The New BC Supreme Court Rule 14-1(9) states that a successful party in a proceeding “must be awarded” costs unless the court otherwise orders. The former Rule 57(9) dealt with this issue although it had slightly different wording.
Today reasons for judgement were released, for what I believe is the first time, dealing with and interpreting the new rule.
In today’s case (Aschenbrenner v. Yahemich) the Plaintiffs sued the Defendants for trespass, nuisance, defamation and other matters. Ultimately they succeeded in some of their claims and were awarded just over $5,500 in total damages. The Plaintiffs applied for an order of costs. The Defendant opposed arguing that the costs award would be worth more than the awarded damages.
Ultimately Mr. Justice Metzger sided with the Plaintiffs and awarded them most of their costs. In doing so the Court adopted authorities developed under the former rules. Mr. Justice Metzger provided the following reasons discussing when a party is entitled to costs under Rule 14-1(9):
 Rule 14-1(9) of the Supreme Court Civil Rules states that:
(9) Subject to subrule (12), costs of a proceeding must be awarded to the successful party unless the court otherwise orders.
 While the Rule itself does not include the term “substantial success” under the former Rule 57(9), it was held to be a necessary and sufficient condition for an award of costs under Rule 57(9) that success in the outcome of the trial be “substantial”: see Gold v. Gold, 82 B.C.L.R. (2d) 180, 32 B.C.A.C. 287.
 In Fotheringham v. Fotheringham, 2001 BCSC 1321 at para. 18, 108 A.C.W.S. (3d) 786, appeal to C.A. refused, 2002 BCCA 454, 172 B.C.A.C. 179, Bouck J. stated that a trial judge has absolute and unfettered discretion with respect to costs, but it ought not to be exercised against a successful party except for some good reason in connection with the case.
 Mr. Justice Bouck canvassed the factors to be considered with respect to Rule 57(9), and at para. 45 stated:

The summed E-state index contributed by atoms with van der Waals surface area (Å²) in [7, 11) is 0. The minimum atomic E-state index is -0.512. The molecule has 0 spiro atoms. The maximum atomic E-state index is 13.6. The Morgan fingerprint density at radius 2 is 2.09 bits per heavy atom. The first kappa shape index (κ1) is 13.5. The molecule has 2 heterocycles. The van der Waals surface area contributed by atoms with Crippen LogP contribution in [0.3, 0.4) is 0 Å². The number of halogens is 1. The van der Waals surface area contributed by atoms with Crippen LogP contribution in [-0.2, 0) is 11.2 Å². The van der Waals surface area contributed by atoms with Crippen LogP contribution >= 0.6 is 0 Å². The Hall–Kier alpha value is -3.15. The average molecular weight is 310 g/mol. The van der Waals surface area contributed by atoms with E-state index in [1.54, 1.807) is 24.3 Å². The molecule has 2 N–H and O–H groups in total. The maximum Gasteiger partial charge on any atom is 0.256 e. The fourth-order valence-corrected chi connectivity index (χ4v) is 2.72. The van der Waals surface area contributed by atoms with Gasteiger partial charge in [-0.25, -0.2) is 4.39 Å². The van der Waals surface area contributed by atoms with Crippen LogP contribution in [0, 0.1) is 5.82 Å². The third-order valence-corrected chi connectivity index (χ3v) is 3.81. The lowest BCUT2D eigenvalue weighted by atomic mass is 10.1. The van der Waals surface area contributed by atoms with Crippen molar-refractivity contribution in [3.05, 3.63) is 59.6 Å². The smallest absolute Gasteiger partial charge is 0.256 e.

Gold now seems to say that substantial success in an action should be decided by the trial judge looking at the various matters in dispute and weighing their relative importance. The words “substantial success” are not defined. For want of a better measure, since success, a passing grade, is around 50% or better, substantial success is about 75% or better. That does not mean a court must descend into a meticulous mathematical examination of the matters in dispute and assign a percentage to each matter. Rather, it is meant to serve as a rough and ready guide when looked at all the disputed matters globally.
 Mr. Justice Bouck then sets out a four step inquiry to determine whether or not to award costs after a trial at para. 46:
1. First, by focusing on the “matters in dispute” at the trial. These may or may not include “issues” explicitly mentioned in the pleadings.
2. Second, by assessing the weight or importance of those “matters” to the parties.
3. Third, by doing a global determination with respect to all the matters in dispute and determining which party “substantially succeeded,” overall and therefore won the event.
4. Fourth, where one party “substantially succeeded,” a consideration of whether there are reasons to “otherwise order” that the winning party be deprived of his or her costs and each side then bear their own costs.
(See also: Citta Construction v. Elizabeth Lane Holdings Ltd., 2004 BCSC 280, 129 A.C.W.S. (3d) 46 at para. 7.)
 Substantial success is not determined by counting up the number of issues and allocating success on each, or by comparing the dollar amounts, but by assessing success in the major issues of substance (Cohen v. Cohen, 1995 Carswell 608, 15 R.F.L. (4th) 84 (B.C.C.A.) at para. 4; Reilly v. Reilly,  B.C.J. No. 1244 (S.C.); Rattenbury v. Rattenbury, 2001 BCSC 593,  B.C.J. No. 889 at paras. 22-24, 33). Substantial success means success on 75% of the matters globally taking into account the weight of the issues and their importance to the parties. A court should compare the pleadings and the submissions with the actual results obtained by the parties (Rattenbury at para. 24.).
 In cases where one party achieves substantial success, the courts may award a portion of the substantially successful party’s costs. For example, in Newstone v. Newstone,  B.C.J. No. 139, 2 R.F.L. (4th) 129 (C.A.), an award of one-half costs to a party was upheld where “[s]uccess, if it could be called that, lay more with the wife than with the husband …” One-half costs were also upheld in Rolls v. Rolls,  B.C.J. No. 292, 20 R.F.L. (4th) 232 (C.A.), on the ground that such an award would not create an imbalanced judgment as much as would a full award. InCohen v. Cohen, a spouse was awarded 75% of her costs after success on her reapportionment claim, which was the largest and most time-consuming issue.
 The four step test identified by Bouck J. applies not only to matrimonial cases, but also to all types of cases where Rule 14-1(10) has application (Chaster (Guardian ad litem of) v. LeBlanc, 2008 BCSC 47, 164 A.C.W.S. (3d) 43 at para. 34).
 Where success is divided such that there is no substantially successful party, the parties may have to bear their own costs (Mari v. Mari, 2001 BCSC 1848,  B.C.J. No. 2979).
 On a global view of the outcome of this litigation I find that the plaintiffs were substantially successful.